Once past this volume of material with the Griffin, it's back to more regular stories that focus on the characters in standard settings around work and some of their home and hobby related things. One episode is priceless in that it has the guys getting even with Ota after he passes out at Shinshi's house while Shinshi's wife is away. They all dress up like they're dead and lay around so that when he awakes he'll freak out. He does just that and it causes a memory loss that leaves him unsure of exactly what happened so he wanders out into the streets. Even worse, Shinshi's wife gets home early and sees them all laying there and calls the police about it. Though Ota isn't exactly himself, it does push what his core personality is like as he avoids the police and tries to do good things while figuring out what happened to him and who he is. It's problematic though since he doesn't even have his own identification on him but rather Shinshi's.

Another really fun episode has a portion of the group going to a R&R weekend retreat, though they're kept at pretty much the farthest end of the building. The entire episode revolves around the dinner itself which runs over several hours and boils down to a confrontation between Kanuka and Kumagami as each of them has their own methods and styles and try to prove their way is superior. It's all done as polite verbal sparring however and it's just hilarious watching them go back – especially when they do the very fast limericks to prove their point. Everyone else is just watching and trying to figure out the safest route which amusingly enough turns out to get stone drunk and just pass out. Goto of course rules the day with his own escape method.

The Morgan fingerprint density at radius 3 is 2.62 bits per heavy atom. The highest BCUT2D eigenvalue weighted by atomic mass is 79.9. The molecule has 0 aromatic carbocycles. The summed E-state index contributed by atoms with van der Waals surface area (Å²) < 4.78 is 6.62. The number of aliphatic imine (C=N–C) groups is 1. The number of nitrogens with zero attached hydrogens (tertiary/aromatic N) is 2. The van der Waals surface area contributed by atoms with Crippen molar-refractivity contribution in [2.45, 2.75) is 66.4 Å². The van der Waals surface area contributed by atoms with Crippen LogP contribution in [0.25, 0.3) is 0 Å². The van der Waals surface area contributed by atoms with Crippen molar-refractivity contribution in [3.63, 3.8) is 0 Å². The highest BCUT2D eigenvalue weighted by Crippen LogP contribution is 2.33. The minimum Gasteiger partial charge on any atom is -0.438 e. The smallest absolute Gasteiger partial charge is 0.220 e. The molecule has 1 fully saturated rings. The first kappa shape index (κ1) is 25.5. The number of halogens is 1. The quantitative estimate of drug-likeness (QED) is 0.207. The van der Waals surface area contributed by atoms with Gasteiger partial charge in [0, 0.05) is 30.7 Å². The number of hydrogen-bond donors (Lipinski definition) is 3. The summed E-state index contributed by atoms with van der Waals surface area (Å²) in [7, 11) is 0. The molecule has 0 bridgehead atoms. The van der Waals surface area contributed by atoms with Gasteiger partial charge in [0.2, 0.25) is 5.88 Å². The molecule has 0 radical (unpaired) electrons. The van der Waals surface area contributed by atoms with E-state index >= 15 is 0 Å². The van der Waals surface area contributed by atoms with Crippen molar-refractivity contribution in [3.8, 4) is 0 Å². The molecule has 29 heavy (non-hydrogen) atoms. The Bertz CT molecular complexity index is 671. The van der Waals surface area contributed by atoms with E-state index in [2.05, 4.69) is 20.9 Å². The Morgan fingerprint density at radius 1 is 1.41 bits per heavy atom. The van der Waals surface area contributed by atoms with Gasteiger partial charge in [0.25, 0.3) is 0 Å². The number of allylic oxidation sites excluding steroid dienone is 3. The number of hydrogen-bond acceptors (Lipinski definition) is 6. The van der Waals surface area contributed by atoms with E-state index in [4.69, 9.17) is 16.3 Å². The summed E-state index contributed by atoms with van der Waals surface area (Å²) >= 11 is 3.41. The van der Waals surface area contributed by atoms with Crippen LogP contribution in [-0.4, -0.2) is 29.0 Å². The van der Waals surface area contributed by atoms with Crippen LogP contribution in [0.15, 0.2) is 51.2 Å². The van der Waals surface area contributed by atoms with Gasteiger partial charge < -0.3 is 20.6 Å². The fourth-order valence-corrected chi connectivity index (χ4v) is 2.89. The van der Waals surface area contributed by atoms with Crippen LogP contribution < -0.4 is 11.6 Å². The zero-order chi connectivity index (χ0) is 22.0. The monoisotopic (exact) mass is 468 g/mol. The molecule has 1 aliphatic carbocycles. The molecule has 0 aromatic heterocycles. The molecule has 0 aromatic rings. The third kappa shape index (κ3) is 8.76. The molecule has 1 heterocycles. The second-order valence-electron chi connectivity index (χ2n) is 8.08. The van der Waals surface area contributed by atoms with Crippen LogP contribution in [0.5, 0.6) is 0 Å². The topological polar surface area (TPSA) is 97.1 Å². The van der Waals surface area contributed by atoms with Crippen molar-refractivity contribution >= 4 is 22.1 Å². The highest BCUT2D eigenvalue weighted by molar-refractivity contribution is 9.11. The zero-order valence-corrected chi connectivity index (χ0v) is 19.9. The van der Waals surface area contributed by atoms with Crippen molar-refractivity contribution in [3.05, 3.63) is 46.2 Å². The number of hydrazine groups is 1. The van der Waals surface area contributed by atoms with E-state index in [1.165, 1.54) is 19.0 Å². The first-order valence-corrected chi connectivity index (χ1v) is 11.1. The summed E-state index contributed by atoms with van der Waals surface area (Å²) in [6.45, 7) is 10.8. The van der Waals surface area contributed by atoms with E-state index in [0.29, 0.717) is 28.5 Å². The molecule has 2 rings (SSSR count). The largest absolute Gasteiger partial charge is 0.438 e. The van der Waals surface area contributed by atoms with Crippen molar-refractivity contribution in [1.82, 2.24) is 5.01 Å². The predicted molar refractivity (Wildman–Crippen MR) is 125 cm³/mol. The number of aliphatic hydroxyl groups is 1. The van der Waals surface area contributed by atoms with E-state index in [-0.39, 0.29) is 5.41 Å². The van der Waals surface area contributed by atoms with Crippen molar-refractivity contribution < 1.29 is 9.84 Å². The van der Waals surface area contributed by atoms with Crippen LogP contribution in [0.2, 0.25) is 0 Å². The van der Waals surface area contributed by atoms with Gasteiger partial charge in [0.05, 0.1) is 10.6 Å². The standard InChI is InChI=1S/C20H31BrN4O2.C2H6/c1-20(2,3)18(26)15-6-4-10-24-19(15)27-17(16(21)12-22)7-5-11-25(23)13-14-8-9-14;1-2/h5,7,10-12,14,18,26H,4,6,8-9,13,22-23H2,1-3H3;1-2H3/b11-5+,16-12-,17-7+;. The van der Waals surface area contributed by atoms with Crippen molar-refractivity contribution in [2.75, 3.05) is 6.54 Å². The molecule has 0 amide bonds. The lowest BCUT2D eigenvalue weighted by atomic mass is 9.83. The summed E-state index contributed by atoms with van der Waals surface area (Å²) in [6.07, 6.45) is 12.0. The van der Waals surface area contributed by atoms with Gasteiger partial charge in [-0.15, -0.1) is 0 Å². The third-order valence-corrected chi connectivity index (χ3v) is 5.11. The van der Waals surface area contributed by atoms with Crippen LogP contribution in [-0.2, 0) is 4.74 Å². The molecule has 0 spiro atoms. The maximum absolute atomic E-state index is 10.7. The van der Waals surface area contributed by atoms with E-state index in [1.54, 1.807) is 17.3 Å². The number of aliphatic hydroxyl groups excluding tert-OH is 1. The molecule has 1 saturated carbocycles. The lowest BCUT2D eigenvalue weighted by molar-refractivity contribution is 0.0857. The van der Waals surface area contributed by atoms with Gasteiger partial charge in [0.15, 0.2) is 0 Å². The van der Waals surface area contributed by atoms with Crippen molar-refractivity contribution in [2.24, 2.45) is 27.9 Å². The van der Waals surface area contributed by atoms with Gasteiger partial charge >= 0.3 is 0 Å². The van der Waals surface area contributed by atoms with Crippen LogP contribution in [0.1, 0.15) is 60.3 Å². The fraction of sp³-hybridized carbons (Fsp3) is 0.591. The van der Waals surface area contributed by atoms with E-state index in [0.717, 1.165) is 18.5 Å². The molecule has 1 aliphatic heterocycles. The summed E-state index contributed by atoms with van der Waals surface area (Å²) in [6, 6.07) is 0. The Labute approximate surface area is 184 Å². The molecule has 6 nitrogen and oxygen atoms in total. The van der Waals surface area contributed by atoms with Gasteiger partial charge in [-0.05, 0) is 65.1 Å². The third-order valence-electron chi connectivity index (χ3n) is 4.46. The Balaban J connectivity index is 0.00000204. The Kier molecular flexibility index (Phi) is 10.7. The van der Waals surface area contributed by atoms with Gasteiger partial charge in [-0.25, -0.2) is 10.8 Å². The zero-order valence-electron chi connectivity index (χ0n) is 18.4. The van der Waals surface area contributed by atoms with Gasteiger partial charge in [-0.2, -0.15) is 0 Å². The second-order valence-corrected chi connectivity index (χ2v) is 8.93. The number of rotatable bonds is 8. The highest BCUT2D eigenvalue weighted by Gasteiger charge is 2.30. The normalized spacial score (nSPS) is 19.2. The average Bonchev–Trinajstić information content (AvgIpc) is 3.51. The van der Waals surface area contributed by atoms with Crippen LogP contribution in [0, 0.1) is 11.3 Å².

What surprisingly turned out to be the best episode of the set in my mind focused on Shinobu and Goto. Both were at some conference a distance away from Tokyo but Shinobu got called back and eagerly accepted it since she certainly didn't want to be there. In her speed to get out though she sprained her ankle which Goto leapt at since it gave him an escape route as well since she couldn't drive safely. The two of them drive back through the latest typhoon to hit the country and a good half of the episode is focused on them going through various routes to try and get there but constantly being turned back. Goto starts tiring from all of it and pushes the idea of a hotel which leads to them finding the best "love hotel" possible to spend the night at. The way these two people deal with the situation is simply priceless and the comedy only gets better when you have Shinobu doing things like exploring the options on the bed. That's one complex set of instruments and controls it has and it makes piloting a Labor look easy. But it's the way the two of them deal with all of it that makes everything here laugh worthy.

In Summary:
There are so many great episodes on this release that picking out just a few to talk about is almost unfair. Having watched the franchise from the start in Japanese, it's easy to not say much about the lack of the English track. But I do find it vastly unfair to both the audience and to the voice actors because some of the best material they'll have is on this set and they already started it. I hope that it'll get dubbed and released at some point as the individual volumes but if it does it'd be easy to understand why some people who bought this set because they wanted the last episodes would feel ripped off by it. It's really a no-win situation when you get into something like this unless you were just doing it in Japanese to begin with. Barring the language track issue though, this release is solid across the board and just some great episodes with a great cast and fantastic writing. Don't pass it up if you're a Patlabor fan and love these characters.

Features
Japanese 2.0 Language,English 2.0 Language,English Subtitles,Sketch Galleries

Review Equipment
Panasonic PT50LC13 50" LCD RP HDTV, Zenith DVB-318 Progressive Scan codefree DVD player via DVI, Sony STR-DE835 DD/DTS receiver, Panasonic SB-TP20S Multi-Channel Speaker System With 100-Watt Subwoofer.